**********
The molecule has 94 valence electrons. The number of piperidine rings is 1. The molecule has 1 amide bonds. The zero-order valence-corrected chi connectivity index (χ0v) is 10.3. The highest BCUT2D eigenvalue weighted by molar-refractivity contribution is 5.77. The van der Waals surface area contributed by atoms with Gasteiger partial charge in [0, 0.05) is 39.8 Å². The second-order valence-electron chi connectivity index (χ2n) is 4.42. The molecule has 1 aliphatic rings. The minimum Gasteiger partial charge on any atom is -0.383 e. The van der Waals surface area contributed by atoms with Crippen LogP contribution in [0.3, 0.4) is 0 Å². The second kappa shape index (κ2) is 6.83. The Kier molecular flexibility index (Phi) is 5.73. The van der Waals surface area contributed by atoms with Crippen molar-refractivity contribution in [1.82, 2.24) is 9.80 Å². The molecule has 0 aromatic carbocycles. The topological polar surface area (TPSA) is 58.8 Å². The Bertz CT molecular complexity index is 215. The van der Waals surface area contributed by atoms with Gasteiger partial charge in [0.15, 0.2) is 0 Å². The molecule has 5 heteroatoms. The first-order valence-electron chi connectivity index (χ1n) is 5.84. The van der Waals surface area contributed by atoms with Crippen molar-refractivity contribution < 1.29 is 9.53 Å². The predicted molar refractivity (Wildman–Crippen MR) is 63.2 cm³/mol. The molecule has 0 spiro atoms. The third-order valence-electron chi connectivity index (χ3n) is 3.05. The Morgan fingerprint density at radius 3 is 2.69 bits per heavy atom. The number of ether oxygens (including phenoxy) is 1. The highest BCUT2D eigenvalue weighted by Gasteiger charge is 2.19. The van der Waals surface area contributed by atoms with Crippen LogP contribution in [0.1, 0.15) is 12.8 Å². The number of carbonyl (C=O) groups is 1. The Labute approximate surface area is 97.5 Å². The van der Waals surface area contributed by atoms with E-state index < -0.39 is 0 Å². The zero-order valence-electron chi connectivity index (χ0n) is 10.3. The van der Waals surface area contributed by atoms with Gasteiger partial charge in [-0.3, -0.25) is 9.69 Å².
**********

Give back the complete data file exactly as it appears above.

The molecule has 94 valence electrons. The number of piperidine rings is 1. The molecule has 1 amide bonds. The zero-order valence-corrected chi connectivity index (χ0v) is 10.3. The highest BCUT2D eigenvalue weighted by molar-refractivity contribution is 5.77. The van der Waals surface area contributed by atoms with Gasteiger partial charge in [0, 0.05) is 39.8 Å². The second-order valence-electron chi connectivity index (χ2n) is 4.42. The molecule has 1 aliphatic rings. The minimum Gasteiger partial charge on any atom is -0.383 e. The van der Waals surface area contributed by atoms with Crippen LogP contribution in [0.3, 0.4) is 0 Å². The second kappa shape index (κ2) is 6.83. The Kier molecular flexibility index (Phi) is 5.73. The van der Waals surface area contributed by atoms with Crippen molar-refractivity contribution in [1.82, 2.24) is 9.80 Å². The molecule has 0 aromatic carbocycles. The topological polar surface area (TPSA) is 58.8 Å². The Bertz CT molecular complexity index is 215. The van der Waals surface area contributed by atoms with Gasteiger partial charge in [0.15, 0.2) is 0 Å². The molecule has 5 heteroatoms. The first-order valence-electron chi connectivity index (χ1n) is 5.84. The van der Waals surface area contributed by atoms with Crippen molar-refractivity contribution < 1.29 is 9.53 Å². The predicted molar refractivity (Wildman–Crippen MR) is 63.2 cm³/mol. The molecule has 0 spiro atoms. The third-order valence-electron chi connectivity index (χ3n) is 3.05. The Morgan fingerprint density at radius 3 is 2.69 bits per heavy atom. The number of ether oxygens (including phenoxy) is 1. The highest BCUT2D eigenvalue weighted by Gasteiger charge is 2.19. The van der Waals surface area contributed by atoms with Crippen LogP contribution in [0.1, 0.15) is 12.8 Å². The number of carbonyl (C=O) groups is 1. The Labute approximate surface area is 97.5 Å². The van der Waals surface area contributed by atoms with E-state index < -0.39 is 0 Å². The zero-order valence-electron chi connectivity index (χ0n) is 10.3. The van der Waals surface area contributed by atoms with Gasteiger partial charge in [-0.3, -0.25) is 9.69 Å².